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I've been using Google Chrome for a while now and I noticed that it features very elegant crash control.

Just before crashing, google chrome gave a message saying "Woah! Google Chrome has crashed. Restart now?". And right after, I'd get a standard Windows XP "This program has encountered a problem and needs to close." with the "Debug", "Don't send" and "Send Error Report" buttons.

My question is how can you program your compiled application to detect a crash condition in advance? If you have knowledge of how to do it in any programming language / platform would be great.


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Upon first glance at this question, I wondered if this was going to be about whether Google had resolved the Halting Problem... – J. Polfer Jun 12 '09 at 20:51
up vote 16 down vote accepted

Google Chrome uses a technique (often called process separation) where the 'host' UI manages child processes that it can detect becoming unresponsive (or worse, throwing an error and closing). It starts a new process for each tab you open.

Here's an article describing this in a bit more detail.

Using .net's Process class, you can start processes, check if they're responsive and even kill them.

If you want to embed a process' window within your own, you can use platform functions such as SetParent to move one window within another. I'm afraid I'm not aware of a managed alternative to SetParent when working with Forms, but I suspect one exists so it's worth searching for that before using SetParent.

If the host process crashes, simply using something like AppDomain.CurrentDomain.UnhandledException will allow you to receive a notification that a top-level exception has occurred, but by this stage you're unlikely to be able to predict the state of objects within your app and restarting (along with some logging and a notification to the user) is probably your only sensible option.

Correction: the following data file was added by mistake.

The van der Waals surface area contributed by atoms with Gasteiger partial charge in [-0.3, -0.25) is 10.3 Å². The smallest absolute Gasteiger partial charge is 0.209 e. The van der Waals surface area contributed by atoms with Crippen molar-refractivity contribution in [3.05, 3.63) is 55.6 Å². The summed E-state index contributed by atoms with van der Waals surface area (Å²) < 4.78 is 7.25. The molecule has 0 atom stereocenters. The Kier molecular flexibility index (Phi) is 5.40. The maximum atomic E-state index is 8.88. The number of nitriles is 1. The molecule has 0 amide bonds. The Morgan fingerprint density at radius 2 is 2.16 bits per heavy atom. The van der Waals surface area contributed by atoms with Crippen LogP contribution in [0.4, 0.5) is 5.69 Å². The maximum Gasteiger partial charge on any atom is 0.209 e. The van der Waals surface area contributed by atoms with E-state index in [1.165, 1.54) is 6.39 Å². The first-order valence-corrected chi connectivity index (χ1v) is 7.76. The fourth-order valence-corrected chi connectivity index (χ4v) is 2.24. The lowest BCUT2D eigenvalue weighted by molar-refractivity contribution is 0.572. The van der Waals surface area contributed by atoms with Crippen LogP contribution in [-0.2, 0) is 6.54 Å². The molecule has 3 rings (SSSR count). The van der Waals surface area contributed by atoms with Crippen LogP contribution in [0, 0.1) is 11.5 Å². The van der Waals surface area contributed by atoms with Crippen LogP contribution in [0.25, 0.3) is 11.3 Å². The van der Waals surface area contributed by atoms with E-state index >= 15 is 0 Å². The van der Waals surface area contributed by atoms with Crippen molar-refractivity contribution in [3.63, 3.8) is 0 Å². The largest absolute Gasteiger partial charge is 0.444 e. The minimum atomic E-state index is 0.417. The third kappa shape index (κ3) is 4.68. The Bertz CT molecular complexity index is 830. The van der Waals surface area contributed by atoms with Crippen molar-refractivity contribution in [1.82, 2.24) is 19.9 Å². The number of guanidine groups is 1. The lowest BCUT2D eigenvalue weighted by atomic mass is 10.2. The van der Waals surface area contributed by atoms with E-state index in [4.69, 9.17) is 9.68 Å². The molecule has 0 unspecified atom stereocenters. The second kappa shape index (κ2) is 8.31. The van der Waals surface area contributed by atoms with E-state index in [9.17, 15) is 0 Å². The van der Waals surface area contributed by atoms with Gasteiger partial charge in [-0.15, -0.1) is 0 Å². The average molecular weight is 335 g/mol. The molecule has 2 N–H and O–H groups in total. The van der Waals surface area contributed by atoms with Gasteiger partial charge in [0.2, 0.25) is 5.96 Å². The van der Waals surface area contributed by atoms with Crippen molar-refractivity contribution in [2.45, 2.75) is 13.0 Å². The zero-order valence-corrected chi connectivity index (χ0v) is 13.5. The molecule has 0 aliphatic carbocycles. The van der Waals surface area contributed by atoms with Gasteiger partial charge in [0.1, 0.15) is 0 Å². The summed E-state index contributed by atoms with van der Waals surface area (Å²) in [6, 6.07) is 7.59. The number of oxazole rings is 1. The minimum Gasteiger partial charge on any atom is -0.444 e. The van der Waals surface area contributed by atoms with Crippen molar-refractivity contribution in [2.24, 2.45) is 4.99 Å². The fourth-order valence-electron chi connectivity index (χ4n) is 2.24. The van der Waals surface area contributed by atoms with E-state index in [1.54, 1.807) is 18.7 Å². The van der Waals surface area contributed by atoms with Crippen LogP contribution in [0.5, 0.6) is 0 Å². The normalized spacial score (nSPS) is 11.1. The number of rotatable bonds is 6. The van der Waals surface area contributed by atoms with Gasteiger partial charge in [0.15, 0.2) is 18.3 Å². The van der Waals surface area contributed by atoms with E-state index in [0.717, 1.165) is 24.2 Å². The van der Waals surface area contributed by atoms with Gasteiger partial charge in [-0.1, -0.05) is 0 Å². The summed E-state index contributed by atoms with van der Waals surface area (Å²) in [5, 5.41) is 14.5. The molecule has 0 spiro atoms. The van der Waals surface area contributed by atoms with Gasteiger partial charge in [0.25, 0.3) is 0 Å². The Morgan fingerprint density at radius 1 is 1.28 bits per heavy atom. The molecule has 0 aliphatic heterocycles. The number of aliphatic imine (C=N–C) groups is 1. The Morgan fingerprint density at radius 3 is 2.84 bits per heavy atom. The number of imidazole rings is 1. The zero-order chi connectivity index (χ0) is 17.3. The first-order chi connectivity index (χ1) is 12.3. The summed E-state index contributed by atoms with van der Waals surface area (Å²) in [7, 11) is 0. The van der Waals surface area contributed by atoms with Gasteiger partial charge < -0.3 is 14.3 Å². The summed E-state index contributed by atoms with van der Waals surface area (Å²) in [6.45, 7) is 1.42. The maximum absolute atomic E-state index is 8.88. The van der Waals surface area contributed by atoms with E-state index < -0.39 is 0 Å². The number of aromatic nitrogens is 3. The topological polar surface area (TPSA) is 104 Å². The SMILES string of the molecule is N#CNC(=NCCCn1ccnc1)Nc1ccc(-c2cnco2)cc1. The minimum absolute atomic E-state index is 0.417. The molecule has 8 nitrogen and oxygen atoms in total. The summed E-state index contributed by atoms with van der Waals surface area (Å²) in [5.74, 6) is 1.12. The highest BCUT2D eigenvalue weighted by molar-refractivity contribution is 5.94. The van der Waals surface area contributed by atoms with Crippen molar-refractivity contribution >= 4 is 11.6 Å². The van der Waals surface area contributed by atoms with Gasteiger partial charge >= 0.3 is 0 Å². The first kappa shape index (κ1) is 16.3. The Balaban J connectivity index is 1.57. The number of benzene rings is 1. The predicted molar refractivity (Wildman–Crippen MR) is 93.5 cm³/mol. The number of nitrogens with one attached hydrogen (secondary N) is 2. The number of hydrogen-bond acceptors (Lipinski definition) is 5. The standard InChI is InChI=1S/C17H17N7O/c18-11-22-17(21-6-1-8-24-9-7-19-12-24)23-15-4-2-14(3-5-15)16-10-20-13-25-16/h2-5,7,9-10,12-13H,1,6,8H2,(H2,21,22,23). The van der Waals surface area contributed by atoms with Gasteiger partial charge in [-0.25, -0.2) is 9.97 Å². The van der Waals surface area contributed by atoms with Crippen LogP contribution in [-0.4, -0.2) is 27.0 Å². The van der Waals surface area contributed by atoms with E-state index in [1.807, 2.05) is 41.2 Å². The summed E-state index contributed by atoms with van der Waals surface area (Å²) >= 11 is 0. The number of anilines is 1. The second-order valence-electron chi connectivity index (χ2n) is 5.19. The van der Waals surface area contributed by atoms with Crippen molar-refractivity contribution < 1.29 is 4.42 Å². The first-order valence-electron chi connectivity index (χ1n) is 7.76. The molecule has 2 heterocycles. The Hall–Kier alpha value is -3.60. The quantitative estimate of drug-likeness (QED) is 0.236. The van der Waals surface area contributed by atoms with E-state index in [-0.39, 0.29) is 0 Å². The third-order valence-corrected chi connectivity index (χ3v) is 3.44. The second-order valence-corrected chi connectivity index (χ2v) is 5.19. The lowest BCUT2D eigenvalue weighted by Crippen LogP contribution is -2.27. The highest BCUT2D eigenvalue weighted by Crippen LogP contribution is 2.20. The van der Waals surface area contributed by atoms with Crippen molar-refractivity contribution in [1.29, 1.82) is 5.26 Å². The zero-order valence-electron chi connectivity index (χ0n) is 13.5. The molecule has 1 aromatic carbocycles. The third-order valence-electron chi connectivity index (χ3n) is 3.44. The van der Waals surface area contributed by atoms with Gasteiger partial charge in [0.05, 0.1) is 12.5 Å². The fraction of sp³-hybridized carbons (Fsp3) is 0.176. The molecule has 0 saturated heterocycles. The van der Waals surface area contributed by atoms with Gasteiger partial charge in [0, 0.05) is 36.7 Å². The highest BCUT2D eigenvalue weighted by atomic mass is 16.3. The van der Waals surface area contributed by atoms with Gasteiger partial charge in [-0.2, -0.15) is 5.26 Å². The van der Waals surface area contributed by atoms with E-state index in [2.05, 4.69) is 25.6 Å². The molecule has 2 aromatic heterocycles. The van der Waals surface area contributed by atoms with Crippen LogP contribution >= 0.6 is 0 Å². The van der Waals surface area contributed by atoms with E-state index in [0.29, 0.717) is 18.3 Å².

Handling top-level exceptions is covered in detail here.

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I don't know Google's code so I am speculating. Google Chrome probably isn't predicting that it will crash, but detecting that it has crashed.

In Windows you can do this by providing a handler for all unhandled exceptions. In this handler you might do things such as restart the application, create a minidump file, etc.

Take a look at SetUnhandledExceptionFilter Function for one method.

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Note that the reason the Windows debug window comes up afterwards is that google goes ahead and throws the error to the OS after it is done with it. – NotMe Jun 12 '09 at 20:47
Sort of. It's detecting that one of its child processes crashed. – i_am_jorf Jun 12 '09 at 20:55

In .NET, you can hook up to the System.AppDomain.CurrentDomain.UnhandledException event. Your code would look something like this:

using System;
using System.Windows.Forms;

public class Program
    public static void Main(string[] args)
        AppDomain.CurrentDomain.UnhandledException += MyUnhandledExceptionHandler;

        // start rest of application

    private static void MyUnhandledExceptionHandler(object sender, EventArgs args)
        MessageBox.Show("Your app is crashing.  Watch out!");
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Nice - I always like seeing some code samples when someone answers a question. – Ogre Psalm33 Nov 11 '09 at 14:52
You need to do more than that, see… – mhenry1384 Dec 18 '09 at 14:31

There is a restart API. Daniel Moth has blogged about it here and here. Please note I am not saying this is the way Google Chrome works, just that it is something you might want to look into.

I believe you could also load bits of the app in seperate App Domains. I believe this is what the .NET 3.5 Addin framework uses, though I can't say I've ever used it (merely read about it). Looks like Daniel has blogged about this too.

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